Sheffield man John Askham shares happy memories of Carbrook childhood
The organiser of a regular Sheffield school reunion has written about his memories of those days.
John Askham grew up in Short Street and his schooldays lasted from January 1948 to December 1957.
The next get-together of Carbrook Church of England School takes place on Wednesday (December 4) at the Noose & Gibbet pub on Broughton Lane, opposite the arena, from noon to 3pm.
John writes: “Carbrook, where I was born, was a triangular piece of suburban housing, bordered by Weedon Street, Carbrook Street and Attercliffe Common.
None of the houses had any garden so to speak of. In fact all any of us had was a back yard, with the front door straight on to the street.
The house that I lived in was pretty much unique. It didn’t even have a front door. The house was so tiny, that there just wasn’t any room to fit one in.
Carbrook was, and still is, slap bang in the middle of the East End industrial area. All the time there was smoke from factory chimneys, with giant drop hammers banging away through the night, making the house shudder.
Sunday nights it was hard to drop off to sleep. This was the only night that the hammers weren’t working.
The yard where I lived was a courtyard and had eight houses. My grandparents lived in the same yard as my mum and I. Their house had just one bedroom, and they reared eight children, four boys and four girls. How they managed is anybody’s guess.
Other neighbours in the yard were the Windles, the Websters, the Goddards, the Cassidys. The Turtans lived to our left and the Pipers on our right. As far as I know, everybody got on well.
I well remember my first day at Carbrook C of E School. My mother took me for the first and only time. My teacher’s name was Mrs James.
I do remember that I was very good at reading. I could read before I started school. One day the teacher took me into the higher class so they could hear me read. This was really embarrassing.
My progression through school was nearly all without any undue incident. I did fail the 11-plus. At the time I didn’t think this was any kind of drawback.
Mr (Pop) Caisley was the headmaster. The only time that I came into any kind of contact with him was when I was sent to his office for some kind of misdemeanour. I don’t remember what for.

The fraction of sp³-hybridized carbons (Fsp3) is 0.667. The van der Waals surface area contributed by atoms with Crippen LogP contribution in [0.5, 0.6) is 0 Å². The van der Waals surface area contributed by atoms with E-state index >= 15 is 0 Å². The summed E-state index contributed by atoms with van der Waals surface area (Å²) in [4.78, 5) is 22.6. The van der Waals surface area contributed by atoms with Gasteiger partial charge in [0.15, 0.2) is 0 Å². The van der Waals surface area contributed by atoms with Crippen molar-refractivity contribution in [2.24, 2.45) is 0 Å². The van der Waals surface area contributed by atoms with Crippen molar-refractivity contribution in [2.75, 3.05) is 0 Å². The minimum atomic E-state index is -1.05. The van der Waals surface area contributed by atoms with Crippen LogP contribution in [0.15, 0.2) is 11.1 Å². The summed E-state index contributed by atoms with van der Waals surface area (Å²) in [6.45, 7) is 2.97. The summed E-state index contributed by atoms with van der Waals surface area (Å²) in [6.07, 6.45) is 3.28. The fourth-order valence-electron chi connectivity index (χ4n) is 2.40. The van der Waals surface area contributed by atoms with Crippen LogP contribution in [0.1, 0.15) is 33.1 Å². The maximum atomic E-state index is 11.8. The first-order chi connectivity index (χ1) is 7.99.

I do remember that I got two strokes on each hand, so maybe it was for something really bad. My hands were very sore but I never told my mum. I would have got another pasting.
Incidentally, Pop Caisley, when he retired, went to work for a short time at Arthur Lee’s at Wincobank. My uncle Dave was his boss. He was also a pupil at Carbrook when Pop was headmaster.
My grandad, Bob Askham, at one time used to help out with the school football team. The team’s nickname was The Natch – I think that this was due to the fact that the school was once called Carbrook National School.
Pop Caisley didn’t like the team to be called this, so he banned it. I bet that those on the touchline at matches still would shout the team on with “Up the Natch”.
All of my uncles and aunts went to the C of E, and I don’t think any one of them passed the 11-plus. Likewise my classmates, of which there were 44. That seems a lot in one class nowadays.
If I remember correctly, as I progressed into the senior classes, we got a new headmaster, Mr Cornthwaite. He really turned the school around.
One of the things that he improved on was, sports equipment. He also introduced theatre to us (not for me). I remember that once the school put on a production of Treasure Island.
The curtains for the stage were borrowed from the Palace on Attercliffe. As far as I know the play was a big success. Our neighbour’s son, Trevor Turton, played the part of Ben Gunn.
n There’s more memories to come from John soon, and some from his aunt, Joan Harris.